Google Maps and Censorship History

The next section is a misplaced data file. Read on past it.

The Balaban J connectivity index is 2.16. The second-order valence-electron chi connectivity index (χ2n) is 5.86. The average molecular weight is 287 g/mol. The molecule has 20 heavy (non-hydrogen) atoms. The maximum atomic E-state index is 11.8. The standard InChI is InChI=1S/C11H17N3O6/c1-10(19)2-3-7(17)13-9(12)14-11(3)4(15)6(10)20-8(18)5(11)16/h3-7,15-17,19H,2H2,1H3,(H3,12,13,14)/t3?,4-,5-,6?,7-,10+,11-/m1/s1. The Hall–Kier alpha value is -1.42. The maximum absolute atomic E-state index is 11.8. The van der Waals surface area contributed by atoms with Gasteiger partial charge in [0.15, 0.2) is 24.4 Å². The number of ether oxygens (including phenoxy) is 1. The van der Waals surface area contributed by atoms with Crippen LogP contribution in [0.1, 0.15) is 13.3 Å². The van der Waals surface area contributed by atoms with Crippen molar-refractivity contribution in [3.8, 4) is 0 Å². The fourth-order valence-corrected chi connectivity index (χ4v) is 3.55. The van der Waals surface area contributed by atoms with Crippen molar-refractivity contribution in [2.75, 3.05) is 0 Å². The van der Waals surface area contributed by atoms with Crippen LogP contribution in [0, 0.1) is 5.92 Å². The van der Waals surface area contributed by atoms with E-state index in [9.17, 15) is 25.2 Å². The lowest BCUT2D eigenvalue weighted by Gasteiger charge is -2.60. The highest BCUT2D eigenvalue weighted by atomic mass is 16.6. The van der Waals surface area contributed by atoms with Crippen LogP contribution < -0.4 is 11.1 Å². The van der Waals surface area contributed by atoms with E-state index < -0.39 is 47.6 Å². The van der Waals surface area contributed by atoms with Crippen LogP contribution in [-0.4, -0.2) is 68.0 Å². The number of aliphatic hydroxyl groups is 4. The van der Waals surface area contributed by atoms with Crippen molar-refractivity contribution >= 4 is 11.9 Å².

During the fall 2010 semester at the University of Texas at Austin and in affiliation with the Digital Writing and Research Lab, I designed and taught an English course on the theme of girlhood in twentieth-century banned novels.  I challenged students in the class to examine the censorship history of the novels under discussion, including such novels as Maya Angelou’s I Know Why the Caged Bird Sings (1969) and Dorothy Allison’s Bastard Out of Carolina (1992).  How and why did these coming-of-age stories become sites of contention and controversy?  My presentation at the MLA Panel on Digital Pedagogy will demonstrate the central role that Google maps played in my class.  At the beginning of the semester, I posed the question of what a geographical exploration of the critical reception of a given novel might reveal about “the text in the world”—how the novel circulates culturally.  Over the course of the semester, students created Google maps of each novel’s reception and censorship history.  Exploring the cultural work that writers and novels do in terms of geography was not only visually interesting (the students found it a fun and novel way to approach the task of contextualizing literature), but often yielded surprising insights, as well.  In a Google map presentation on Dorothy Allison’s Bastard Out of Carolina, for example, one student found that although the novel addresses U.S. southern culture, it was most famously banned in the northeast, and its most prominent honors came out of LGBTQ circles in New York City and San Francisco.  The student was surprised that the novel, which he interpreted as first and foremost a portrait of domestic abuse, has been so widely recognized for its contribution to the LGBTQ canon.  As a Digital Pedagogy roundtable participant, I would discuss the challenges and rewards of incorporating Google maps as a pedagogical tool; I would showcase the Google mapping orientation exercises and assignments that I created, and display a few exciting examples of student-created Google maps. 

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